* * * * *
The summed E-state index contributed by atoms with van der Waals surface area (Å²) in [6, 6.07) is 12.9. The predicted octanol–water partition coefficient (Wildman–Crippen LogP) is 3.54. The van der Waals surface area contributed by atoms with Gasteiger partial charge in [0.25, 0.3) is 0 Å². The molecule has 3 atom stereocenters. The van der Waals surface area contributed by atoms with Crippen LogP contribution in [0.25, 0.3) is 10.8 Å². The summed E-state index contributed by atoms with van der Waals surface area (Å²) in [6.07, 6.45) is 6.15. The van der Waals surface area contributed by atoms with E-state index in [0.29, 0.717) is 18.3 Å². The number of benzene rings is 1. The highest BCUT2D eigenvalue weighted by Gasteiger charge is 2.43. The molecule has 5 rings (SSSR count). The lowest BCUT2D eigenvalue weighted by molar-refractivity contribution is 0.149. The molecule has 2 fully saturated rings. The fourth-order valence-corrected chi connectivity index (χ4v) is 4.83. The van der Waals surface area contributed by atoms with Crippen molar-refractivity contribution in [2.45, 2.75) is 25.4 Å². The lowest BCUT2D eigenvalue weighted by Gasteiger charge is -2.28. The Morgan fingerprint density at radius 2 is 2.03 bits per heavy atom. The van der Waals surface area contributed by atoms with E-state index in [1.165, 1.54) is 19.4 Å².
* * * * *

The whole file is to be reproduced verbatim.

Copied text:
The summed E-state index contributed by atoms with van der Waals surface area (Å²) in [6, 6.07) is 12.9. The predicted octanol–water partition coefficient (Wildman–Crippen LogP) is 3.54. The van der Waals surface area contributed by atoms with Gasteiger partial charge in [0.25, 0.3) is 0 Å². The molecule has 3 atom stereocenters. The van der Waals surface area contributed by atoms with Crippen LogP contribution in [0.25, 0.3) is 10.8 Å². The summed E-state index contributed by atoms with van der Waals surface area (Å²) in [6.07, 6.45) is 6.15. The van der Waals surface area contributed by atoms with E-state index in [0.29, 0.717) is 18.3 Å². The number of benzene rings is 1. The highest BCUT2D eigenvalue weighted by Gasteiger charge is 2.43. The molecule has 5 rings (SSSR count). The lowest BCUT2D eigenvalue weighted by molar-refractivity contribution is 0.149. The molecule has 2 fully saturated rings. The fourth-order valence-corrected chi connectivity index (χ4v) is 4.83. The van der Waals surface area contributed by atoms with Crippen molar-refractivity contribution in [2.45, 2.75) is 25.4 Å². The lowest BCUT2D eigenvalue weighted by Gasteiger charge is -2.28. The Morgan fingerprint density at radius 2 is 2.03 bits per heavy atom. The van der Waals surface area contributed by atoms with E-state index in [1.165, 1.54) is 19.4 Å².